Report: Air Force failed to submit Texas shooter’s criminal history to FBI, NICS

Top Air Force officials admitted wrongdoing Monday after it was revealed the agency didn't submit Devin Patrick Kelley's 2012 assault conviction to the FBI. Kelley's criminal record would have barred him from legally buying the firearms used in Sunday's attack at a church in Sutherland Springs, Texas, that left 26 dead and 20 wounded. (Photo: Fox News)

Top Air Force officials admitted wrongdoing Monday after it was revealed the agency didn’t submit Devin Patrick Kelley’s 2012 assault conviction to the FBI. Kelley’s criminal record would have barred him from legally buying the firearms used in Sunday’s attack at a church in Sutherland Springs, Texas, that left 26 dead and 20 wounded. (Photo: Fox News)

The Air Force acknowledged Monday it never submitted the Texas shooter’s criminal record to the FBI, according to a report from the Associated Press.

Air Force Secretary Heather Wilson and Chief of Staff Gen. David Goldfein have ordered the branch’s Office of Inspector General to review the circumstances surrounding why 26-year-old Devin Patrick Kelley’s 2012 conviction for domestic violence against his wife and stepson never made it into the federal background check system database, thus allowing him to buy the firearms used in Sunday’s attack.

“The service will also conduct a comprehensive review of Air Force databases to ensure records in other cases have been reported correctly,” Air Force spokeswoman Ann Stefanek said Monday. “The Air Force has also requested that the Department of Defense Inspector General review records and procedures across the Department of Defense.”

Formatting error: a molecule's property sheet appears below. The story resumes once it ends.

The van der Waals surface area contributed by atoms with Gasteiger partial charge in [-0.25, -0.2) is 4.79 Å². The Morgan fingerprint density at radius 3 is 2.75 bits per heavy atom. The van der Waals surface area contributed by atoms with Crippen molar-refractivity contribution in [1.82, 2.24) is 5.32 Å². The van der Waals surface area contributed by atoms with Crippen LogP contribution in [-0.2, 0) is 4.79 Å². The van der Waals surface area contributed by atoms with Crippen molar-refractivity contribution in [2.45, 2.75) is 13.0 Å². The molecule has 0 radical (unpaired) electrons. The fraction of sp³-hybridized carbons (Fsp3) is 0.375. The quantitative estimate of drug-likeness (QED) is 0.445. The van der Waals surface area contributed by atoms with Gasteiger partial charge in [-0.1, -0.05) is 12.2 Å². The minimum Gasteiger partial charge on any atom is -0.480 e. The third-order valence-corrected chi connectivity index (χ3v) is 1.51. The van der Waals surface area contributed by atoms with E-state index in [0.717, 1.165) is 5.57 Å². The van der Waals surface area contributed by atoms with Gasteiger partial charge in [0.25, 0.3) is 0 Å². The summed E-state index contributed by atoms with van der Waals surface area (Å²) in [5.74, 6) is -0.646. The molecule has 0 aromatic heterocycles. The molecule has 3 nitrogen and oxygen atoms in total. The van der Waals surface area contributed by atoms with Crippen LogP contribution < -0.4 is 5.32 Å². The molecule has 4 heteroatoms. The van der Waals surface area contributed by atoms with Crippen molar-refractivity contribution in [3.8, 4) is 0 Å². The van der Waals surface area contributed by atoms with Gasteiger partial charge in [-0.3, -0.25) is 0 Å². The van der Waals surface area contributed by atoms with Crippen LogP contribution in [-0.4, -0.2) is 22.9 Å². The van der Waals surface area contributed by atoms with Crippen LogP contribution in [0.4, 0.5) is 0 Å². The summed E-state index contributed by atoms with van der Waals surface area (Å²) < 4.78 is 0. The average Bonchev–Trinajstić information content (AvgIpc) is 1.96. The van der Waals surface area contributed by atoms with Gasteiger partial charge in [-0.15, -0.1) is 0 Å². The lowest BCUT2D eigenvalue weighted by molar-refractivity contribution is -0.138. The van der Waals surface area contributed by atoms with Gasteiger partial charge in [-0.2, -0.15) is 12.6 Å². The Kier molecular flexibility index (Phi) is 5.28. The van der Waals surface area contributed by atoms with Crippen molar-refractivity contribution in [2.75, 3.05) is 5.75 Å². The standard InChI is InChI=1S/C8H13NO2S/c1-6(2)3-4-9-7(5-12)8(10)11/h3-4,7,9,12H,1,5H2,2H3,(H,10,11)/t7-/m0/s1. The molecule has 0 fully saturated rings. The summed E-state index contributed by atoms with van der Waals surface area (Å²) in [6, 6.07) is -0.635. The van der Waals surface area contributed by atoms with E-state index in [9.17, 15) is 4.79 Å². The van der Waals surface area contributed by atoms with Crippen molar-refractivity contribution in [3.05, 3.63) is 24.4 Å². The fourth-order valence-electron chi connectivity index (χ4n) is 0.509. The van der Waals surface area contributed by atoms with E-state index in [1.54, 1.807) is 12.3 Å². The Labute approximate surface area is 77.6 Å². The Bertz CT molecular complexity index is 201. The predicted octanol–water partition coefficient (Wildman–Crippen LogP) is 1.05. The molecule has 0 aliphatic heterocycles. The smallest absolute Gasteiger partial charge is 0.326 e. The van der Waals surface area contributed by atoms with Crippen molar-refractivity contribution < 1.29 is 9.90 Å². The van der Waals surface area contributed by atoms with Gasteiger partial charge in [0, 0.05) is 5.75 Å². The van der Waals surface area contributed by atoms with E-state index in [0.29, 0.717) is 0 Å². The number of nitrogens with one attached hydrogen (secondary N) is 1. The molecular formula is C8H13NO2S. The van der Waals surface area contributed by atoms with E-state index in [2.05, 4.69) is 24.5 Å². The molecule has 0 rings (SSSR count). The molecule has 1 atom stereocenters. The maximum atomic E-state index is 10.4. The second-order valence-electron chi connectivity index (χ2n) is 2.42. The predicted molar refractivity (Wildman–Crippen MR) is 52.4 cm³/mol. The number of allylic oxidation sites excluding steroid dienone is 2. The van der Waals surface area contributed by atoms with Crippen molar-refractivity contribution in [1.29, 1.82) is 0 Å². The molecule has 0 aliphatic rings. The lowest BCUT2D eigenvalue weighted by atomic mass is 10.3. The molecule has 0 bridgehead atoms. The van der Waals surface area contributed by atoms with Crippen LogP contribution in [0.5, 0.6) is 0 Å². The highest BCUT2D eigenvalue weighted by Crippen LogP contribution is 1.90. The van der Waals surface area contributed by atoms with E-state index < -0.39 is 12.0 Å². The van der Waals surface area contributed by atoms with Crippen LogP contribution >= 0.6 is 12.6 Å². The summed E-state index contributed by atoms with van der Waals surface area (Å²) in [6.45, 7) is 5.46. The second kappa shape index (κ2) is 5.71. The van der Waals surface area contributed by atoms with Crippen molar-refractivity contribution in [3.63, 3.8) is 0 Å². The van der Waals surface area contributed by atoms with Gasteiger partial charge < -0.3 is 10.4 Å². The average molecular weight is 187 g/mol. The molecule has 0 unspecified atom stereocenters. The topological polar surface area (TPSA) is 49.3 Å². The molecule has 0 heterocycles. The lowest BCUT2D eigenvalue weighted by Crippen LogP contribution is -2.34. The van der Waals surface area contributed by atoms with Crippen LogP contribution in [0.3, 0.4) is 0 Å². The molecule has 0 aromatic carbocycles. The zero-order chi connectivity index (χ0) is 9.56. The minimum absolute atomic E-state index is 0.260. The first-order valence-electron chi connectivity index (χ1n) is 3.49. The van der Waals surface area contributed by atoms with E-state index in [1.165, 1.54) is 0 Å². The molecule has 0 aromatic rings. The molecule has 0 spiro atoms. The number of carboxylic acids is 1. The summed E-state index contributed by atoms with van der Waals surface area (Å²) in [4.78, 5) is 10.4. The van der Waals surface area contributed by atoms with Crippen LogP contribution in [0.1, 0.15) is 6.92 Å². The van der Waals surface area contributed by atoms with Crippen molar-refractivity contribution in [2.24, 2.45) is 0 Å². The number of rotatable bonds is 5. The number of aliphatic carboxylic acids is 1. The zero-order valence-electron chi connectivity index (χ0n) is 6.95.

Kelley shot himself in the head Sunday after he opened fire inside the First Baptist Church in Sutherland Springs, Texas, killing 26 and wounding 20 others. Investigators say an ongoing domestic dispute may have led him to the church where his mother-in-law sometimes attended service. Authorities confirmed Monday she had received threatening text messages from Kelley.

“We know there was conflict between the families and whether it was revenge or not, that would just be speculation,” said Freeman Martin, regional director with the Texas Department of Public Safety, during a press conference with reporters Monday evening. When pressed further, Martin said Kelley didn’t need to need to bring “15 loaded loaded magazines and an assault rifle to a church” just to kill his mother-in-law. “I think he came here with a purpose and a mission,” he added.

Kelley, a former airman, spent a year in confinement after he admitted to assaulting his wife and stepson while serving in Logistics Readiness at Holloman Air Force Base in New Mexico. He received a demotion in rank and a bad conduct discharge in 2014.

The Bureau of Alcohol, Tobacco, Firearms and Explosives traced two of Kelley’s four firearms to Colorado, while the other two came from dealers in Texas. CNN reports police found an Ruger AR-556 rifle outside the church where Kelley purportedly dropped it during a confrontation with an armed neighbor. Freeman said Monday the 15 magazines recovered from the scene were completely empty.